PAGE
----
3. Tether (USDT)

Capitalisation: 68 billion $ Unlike other forms of cryptocurrency, Tether is a stablecoin, which means it is backed by a fiat currency, in this case the US dollar, and hypothetically maintains a value equal to one dollar. In theory, this means that Tether’s value should be more linear than that of other cryptocurrencies, and thus it is often chosen by investors who are wary of the extreme volatility of other virtual currencies.

4. U.S. Dollar Coin (USDC)

Capitalisation: 47 billion $ Like Tether, USD Coin (USDC) is also a stablecoin, which means it is backed by the US dollar and aims for a ratio of 1 USD to 1 USDC. USDC is backed by Ethereum, and can be used to make transactions globally.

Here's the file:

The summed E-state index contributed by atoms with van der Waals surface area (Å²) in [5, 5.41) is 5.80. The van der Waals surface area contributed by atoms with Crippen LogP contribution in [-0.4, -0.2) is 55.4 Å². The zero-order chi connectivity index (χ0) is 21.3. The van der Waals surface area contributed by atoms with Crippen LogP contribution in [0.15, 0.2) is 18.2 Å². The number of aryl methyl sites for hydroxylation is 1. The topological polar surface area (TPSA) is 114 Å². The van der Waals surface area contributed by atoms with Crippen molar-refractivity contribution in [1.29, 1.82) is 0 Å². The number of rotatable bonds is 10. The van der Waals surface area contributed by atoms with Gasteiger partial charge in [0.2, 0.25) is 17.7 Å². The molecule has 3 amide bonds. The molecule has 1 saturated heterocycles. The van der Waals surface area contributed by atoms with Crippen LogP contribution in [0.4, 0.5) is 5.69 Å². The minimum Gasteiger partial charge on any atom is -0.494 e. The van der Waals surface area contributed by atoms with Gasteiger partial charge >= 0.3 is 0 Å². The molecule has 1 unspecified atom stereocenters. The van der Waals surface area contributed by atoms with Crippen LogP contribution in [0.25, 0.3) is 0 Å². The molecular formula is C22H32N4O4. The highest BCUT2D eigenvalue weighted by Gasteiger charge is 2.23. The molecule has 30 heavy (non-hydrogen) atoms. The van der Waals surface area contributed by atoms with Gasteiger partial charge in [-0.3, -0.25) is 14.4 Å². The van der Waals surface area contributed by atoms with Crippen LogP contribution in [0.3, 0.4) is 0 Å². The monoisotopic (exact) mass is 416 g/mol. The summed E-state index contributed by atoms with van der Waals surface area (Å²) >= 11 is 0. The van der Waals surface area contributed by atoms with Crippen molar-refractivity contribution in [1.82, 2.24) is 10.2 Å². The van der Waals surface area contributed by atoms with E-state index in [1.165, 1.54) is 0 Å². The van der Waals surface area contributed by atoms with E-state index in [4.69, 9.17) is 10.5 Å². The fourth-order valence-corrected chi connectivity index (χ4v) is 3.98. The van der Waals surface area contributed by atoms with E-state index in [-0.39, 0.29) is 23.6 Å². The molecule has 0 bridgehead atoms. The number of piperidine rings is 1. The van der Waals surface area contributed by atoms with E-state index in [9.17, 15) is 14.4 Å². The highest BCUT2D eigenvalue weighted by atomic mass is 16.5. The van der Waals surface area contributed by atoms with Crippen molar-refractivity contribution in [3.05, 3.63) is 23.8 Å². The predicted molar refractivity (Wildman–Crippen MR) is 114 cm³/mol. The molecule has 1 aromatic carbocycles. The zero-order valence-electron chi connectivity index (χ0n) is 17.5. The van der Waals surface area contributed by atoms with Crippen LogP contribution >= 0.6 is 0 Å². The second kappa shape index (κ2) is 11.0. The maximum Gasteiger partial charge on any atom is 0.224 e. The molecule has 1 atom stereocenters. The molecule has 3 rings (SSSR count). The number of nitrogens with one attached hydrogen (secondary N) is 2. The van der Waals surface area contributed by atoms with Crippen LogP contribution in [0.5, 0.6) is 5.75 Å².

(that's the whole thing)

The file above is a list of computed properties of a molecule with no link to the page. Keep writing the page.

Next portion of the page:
5. Binance Coin (BNB)

Capitalisation: 46 billion $ Binance Coin is a cryptocurrency that can be used to trade and pay commissions on Binance, one of the world’s leading cryptocurrency exchanges. Launched in 2017, Binance Coin has expanded to become much more than just a means to facilitate trading on Binance. It can now be used for trading, payment processing or even booking travel. It can also be traded with other cryptocurrencies such as Ethereum or Bitcoin. It can now be used for trading, payment processing or even booking travel. It can also be traded or exchanged for other forms of cryptocurrency such as Ethereum or Bitcoin. In 2017, a BNB was worth just 0.10 $. By early October 2022, its price had risen to around 287 $, a gain of 286,900%.

6. XRP (XRP)